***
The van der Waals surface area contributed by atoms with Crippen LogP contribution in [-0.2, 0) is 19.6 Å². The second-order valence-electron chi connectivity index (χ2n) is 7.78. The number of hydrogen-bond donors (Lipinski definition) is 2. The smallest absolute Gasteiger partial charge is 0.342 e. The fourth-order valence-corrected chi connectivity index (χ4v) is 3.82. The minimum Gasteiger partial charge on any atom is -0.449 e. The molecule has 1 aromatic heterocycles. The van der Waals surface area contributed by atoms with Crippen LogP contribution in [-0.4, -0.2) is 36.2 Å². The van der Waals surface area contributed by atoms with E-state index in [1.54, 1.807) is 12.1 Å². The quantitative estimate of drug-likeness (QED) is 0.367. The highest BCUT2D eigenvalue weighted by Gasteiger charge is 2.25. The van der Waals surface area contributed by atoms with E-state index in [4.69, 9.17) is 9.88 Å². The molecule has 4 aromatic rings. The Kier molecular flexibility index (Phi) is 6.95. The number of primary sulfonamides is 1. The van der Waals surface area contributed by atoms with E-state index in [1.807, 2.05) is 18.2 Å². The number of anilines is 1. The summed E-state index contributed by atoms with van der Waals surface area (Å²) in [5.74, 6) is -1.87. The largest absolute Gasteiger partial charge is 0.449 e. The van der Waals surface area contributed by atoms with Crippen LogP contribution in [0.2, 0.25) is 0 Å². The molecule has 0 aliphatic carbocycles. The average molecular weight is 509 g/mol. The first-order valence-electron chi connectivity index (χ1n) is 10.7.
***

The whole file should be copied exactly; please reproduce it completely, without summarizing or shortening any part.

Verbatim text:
The van der Waals surface area contributed by atoms with Crippen LogP contribution in [-0.2, 0) is 19.6 Å². The second-order valence-electron chi connectivity index (χ2n) is 7.78. The number of hydrogen-bond donors (Lipinski definition) is 2. The smallest absolute Gasteiger partial charge is 0.342 e. The fourth-order valence-corrected chi connectivity index (χ4v) is 3.82. The minimum Gasteiger partial charge on any atom is -0.449 e. The molecule has 1 aromatic heterocycles. The van der Waals surface area contributed by atoms with Crippen LogP contribution in [-0.4, -0.2) is 36.2 Å². The van der Waals surface area contributed by atoms with E-state index in [1.54, 1.807) is 12.1 Å². The quantitative estimate of drug-likeness (QED) is 0.367. The highest BCUT2D eigenvalue weighted by Gasteiger charge is 2.25. The van der Waals surface area contributed by atoms with E-state index in [4.69, 9.17) is 9.88 Å². The molecule has 4 aromatic rings. The Kier molecular flexibility index (Phi) is 6.95. The number of primary sulfonamides is 1. The van der Waals surface area contributed by atoms with E-state index in [1.807, 2.05) is 18.2 Å². The number of anilines is 1. The summed E-state index contributed by atoms with van der Waals surface area (Å²) in [5.74, 6) is -1.87. The largest absolute Gasteiger partial charge is 0.449 e. The van der Waals surface area contributed by atoms with Crippen LogP contribution in [0.2, 0.25) is 0 Å². The molecule has 0 aliphatic carbocycles. The average molecular weight is 509 g/mol. The first-order valence-electron chi connectivity index (χ1n) is 10.7.